Thinking about how to kick start 2017?
Consider this: if you make happiness a priority, you increase your chances of professional success – and not the other way around. Research in the field of positive psychology shows that people who figure out how to be happier at work are more likely to be productive, competent and engaged in whatever they do. They are also more likely to contribute to the success of others and make a difference in their communities. The old sage advice is true. Be happy and success will follow. Sounds easy, but it’s not simple.
We live in a privileged part of the world where a good number of working people are asking themselves these questions:
Does success have to come at the expense of personal happiness?
How can I be happy and make a living?
What will it take to thrive in my career and not just survive?
I work with a lot of professional skeptics (aka lawyers) and getting them on board with this idea that happiness is critical to success is no easy task. Speaking to a group of lawyers recently on Career Well Being, I referred to an empirical study, What Makes Lawyers Happy: A Data-Driven Prescription to Redefine Professional Success, to back me up. Professors Lawrence Krieger and Kennon Sheldon have proven that lawyers are a lot like everyone else when it comes to well-being and life satisfaction. Happiness has little to do with external measures of success like money, prestige, or position. The factors that matter most are internal and personal. They include things like being self-directed, having good relationships, and finding meaningful work.
So what can you do about your own happiness?
It turns out that half the battle is in your mind. If you tend to focus on what’s gone wrong and imagining the worst, you may be setting the stage for exactly that. Try shifting your attention to the small things that contribute to your personal and professional well-being – those moments when you feel grateful and proud of yourself for something you contributed or accomplished. Now imagine you could recreate more of those experiences. In the positive psychology lexicon, this is known as “priming the pump for more positive experiences”.
No job is perfect, but the better you understand what’s happening when things are going well, the better your chances of thriving and being happy at work.
Try this: at the end of each day come up with three things that went well at work. This may be a tough exercise if you’re used to scanning for flaws and critiquing yourself. It will take practice. Persist for two weeks and notice what happens.
Wishing you a holiday season filled with happiness, health and possibility!
For more information about how to retain Lianne for coaching or a speaking engagement, contact email@example.com/647-393-4589.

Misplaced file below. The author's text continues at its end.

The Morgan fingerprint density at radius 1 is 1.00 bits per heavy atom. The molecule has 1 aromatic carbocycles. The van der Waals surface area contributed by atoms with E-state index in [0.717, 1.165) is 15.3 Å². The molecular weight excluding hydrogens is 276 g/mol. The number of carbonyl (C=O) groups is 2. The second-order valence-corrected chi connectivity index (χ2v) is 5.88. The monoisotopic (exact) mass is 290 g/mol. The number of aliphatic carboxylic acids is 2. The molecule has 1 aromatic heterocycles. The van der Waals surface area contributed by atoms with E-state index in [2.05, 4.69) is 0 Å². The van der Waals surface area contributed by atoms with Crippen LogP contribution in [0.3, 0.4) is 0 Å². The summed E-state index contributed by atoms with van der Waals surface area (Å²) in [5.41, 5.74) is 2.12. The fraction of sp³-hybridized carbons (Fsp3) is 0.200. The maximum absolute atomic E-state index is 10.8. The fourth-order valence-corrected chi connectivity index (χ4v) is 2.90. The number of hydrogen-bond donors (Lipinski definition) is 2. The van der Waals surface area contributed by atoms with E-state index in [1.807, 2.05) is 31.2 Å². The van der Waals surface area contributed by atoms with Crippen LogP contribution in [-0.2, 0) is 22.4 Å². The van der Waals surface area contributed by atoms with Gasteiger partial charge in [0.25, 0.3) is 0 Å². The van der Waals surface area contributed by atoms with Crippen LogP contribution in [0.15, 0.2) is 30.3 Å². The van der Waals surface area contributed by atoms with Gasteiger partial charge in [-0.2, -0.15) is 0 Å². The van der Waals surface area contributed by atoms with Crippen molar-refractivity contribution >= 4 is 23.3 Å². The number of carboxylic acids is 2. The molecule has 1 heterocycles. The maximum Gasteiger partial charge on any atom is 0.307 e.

This season… give a gift of happiness Sign up by January 1st for a 30 day Coaching Package for $500 + HST. Includes:
- 2 coaching sessions
- Identify key priorities for your career well being
- Follow up call to support your success
The subject of “happiness at work” has become something of a cottage industry. A quick google search delivers over 135,000 results! For some off the shelf reading, here are three personal favourites.
Shawn Achor, The Happiness Advantage: The Seven Principles of Positive Psychology That Fuel Success and Performance at Work,a very readable and sometimes funny book on how happiness and positivity drive success at work.
Barbara Fredrickson, Positivity: Top-Notch Research Reveals the Upward Spiral That Will Change Your Life, a foundational book in positive psychology.
A must read for lawyers: Lawrence Krieger and Kennon Sheldon,What Makes Lawyers Happy? A Data-Driven Prescription to Redefine Professional Success, (2015), George Washington Law Review, Vol. 83:554.
Lianne Krakauer is a career and leadership coach with over 20 years of experience in professional services, law, education and the public sector. She works with professionals and business leaders seeking to re-invent their careers and bring about positive sustainable change. Lianne’s multi-disciplinary background in law and counseling psychology has provided a solid foundation for coaching and facilitation. She has a Bachelor of Arts from Western, a law degree and a Master of Education, both from the University of Toronto, and a Graduate Certificate in Executive Coaching from Royal Roads University. Lianne is a member of the International Coach Federation, and the Canadian Positive Psychology Association. She is a Professional Certified Coach with over 1400 hours of individual coaching and has regular speaking engagements on topics related to career and professional development. In her free time she can be found on her yoga mat in a favourite warrior pose.